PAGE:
Accountability Practices in the History of Danish Primary Public Education from the 1660s to the Present

Christian Ydesen, Karen E. Andreasen

Abstract


This paper focuses on primary education accountability as a concept and as an organizational practice in the history of Danish public education. Contemporary studies of education policy often address questions of accountability, but the manifestations of school accountability differ significantly between different national settings. Furthermore, accountability measures and practices have an impact on both the ways and means by which societies approach their educational systems. Hence there is a need to clarify the characteristics and traits connected with the concept. One way of approaching this endeavor is to turn to the history of education, because the discourse and practice of accountability incorporates numerous historical antecedents, technologies, and arguments. Based on primary as well as secondary sources this article presents the case of Denmark, analyzing the period from 1660 to the present. The article is analytically divided into four chapters, one treating the period of absolute monarchy, from 1660 to 1849; one treating the era of the nation state, from 1849 to 1933; one treating the welfare state, from 1933 to 1990; and one treating the era of globalization and the marketization of education, from 1990 to the present. The key analytical findings are that changing forms of government are reflected in accountability practices and accountability practices exert strong disciplining effects.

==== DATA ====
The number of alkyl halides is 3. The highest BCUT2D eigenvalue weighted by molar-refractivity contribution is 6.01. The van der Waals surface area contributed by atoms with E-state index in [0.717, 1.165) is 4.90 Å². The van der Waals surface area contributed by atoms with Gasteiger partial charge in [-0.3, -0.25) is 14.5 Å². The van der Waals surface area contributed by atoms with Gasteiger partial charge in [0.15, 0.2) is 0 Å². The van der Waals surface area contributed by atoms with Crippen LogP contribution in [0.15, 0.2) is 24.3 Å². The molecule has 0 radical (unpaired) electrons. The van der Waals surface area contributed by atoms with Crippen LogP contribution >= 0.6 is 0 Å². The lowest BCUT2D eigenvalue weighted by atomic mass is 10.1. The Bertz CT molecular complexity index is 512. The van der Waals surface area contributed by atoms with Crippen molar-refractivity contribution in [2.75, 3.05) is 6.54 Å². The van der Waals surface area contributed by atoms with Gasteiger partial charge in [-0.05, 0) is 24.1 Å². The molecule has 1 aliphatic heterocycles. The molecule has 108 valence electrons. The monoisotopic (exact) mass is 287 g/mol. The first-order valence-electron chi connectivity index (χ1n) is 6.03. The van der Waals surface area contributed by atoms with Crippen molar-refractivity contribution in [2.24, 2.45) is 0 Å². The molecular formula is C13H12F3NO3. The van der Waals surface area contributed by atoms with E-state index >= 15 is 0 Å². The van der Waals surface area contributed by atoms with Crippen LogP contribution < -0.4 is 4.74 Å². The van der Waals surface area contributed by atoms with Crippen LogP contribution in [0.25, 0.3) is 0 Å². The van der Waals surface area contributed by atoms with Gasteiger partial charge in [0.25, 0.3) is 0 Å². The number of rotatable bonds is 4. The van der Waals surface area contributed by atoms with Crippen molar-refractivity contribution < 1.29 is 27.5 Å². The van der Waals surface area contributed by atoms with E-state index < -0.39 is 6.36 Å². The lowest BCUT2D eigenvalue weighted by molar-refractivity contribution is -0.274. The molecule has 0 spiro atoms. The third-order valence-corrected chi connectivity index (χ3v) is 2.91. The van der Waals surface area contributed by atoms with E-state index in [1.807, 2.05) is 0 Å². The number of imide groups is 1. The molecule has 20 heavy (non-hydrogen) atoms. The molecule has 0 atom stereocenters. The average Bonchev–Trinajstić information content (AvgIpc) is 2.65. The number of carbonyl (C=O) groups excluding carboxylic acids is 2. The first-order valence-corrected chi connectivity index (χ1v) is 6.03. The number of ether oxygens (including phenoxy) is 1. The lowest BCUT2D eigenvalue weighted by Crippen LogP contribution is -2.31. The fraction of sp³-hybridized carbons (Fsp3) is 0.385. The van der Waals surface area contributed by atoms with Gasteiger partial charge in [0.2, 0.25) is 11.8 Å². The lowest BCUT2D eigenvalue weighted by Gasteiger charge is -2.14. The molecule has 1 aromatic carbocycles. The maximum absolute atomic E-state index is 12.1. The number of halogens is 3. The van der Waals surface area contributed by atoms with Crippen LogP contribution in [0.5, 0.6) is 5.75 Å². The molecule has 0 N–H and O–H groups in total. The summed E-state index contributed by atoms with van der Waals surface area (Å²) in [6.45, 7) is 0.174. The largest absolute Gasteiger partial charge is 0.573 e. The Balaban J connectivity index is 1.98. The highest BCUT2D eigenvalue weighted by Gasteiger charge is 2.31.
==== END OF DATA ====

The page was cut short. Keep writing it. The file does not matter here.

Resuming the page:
Keywords


accountability; Denmark; history of education

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DOI: http://dx.doi.org/10.14507/epaa.v22.1618

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